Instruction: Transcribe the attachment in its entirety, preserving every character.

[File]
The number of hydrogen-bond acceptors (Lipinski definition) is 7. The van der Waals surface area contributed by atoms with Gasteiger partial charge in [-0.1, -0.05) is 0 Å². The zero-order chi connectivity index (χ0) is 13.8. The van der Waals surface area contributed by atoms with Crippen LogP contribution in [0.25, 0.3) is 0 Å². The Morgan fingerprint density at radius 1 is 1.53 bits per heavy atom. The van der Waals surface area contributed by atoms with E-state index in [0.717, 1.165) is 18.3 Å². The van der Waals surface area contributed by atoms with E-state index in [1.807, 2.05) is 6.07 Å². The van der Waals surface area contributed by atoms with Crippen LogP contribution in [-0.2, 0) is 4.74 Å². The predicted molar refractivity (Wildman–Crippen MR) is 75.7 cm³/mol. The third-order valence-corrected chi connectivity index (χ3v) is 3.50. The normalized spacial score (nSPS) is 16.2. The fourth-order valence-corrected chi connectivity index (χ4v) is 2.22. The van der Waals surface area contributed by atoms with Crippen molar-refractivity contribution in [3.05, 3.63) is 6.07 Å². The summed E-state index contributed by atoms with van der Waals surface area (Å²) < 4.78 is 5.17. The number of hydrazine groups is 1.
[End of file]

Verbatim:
The number of hydrogen-bond acceptors (Lipinski definition) is 7. The van der Waals surface area contributed by atoms with Gasteiger partial charge in [-0.1, -0.05) is 0 Å². The zero-order chi connectivity index (χ0) is 13.8. The van der Waals surface area contributed by atoms with Crippen LogP contribution in [0.25, 0.3) is 0 Å². The Morgan fingerprint density at radius 1 is 1.53 bits per heavy atom. The van der Waals surface area contributed by atoms with E-state index in [0.717, 1.165) is 18.3 Å². The van der Waals surface area contributed by atoms with E-state index in [1.807, 2.05) is 6.07 Å². The van der Waals surface area contributed by atoms with Crippen LogP contribution in [-0.2, 0) is 4.74 Å². The predicted molar refractivity (Wildman–Crippen MR) is 75.7 cm³/mol. The third-order valence-corrected chi connectivity index (χ3v) is 3.50. The normalized spacial score (nSPS) is 16.2. The fourth-order valence-corrected chi connectivity index (χ4v) is 2.22. The van der Waals surface area contributed by atoms with Crippen molar-refractivity contribution in [3.05, 3.63) is 6.07 Å². The summed E-state index contributed by atoms with van der Waals surface area (Å²) < 4.78 is 5.17. The number of hydrazine groups is 1.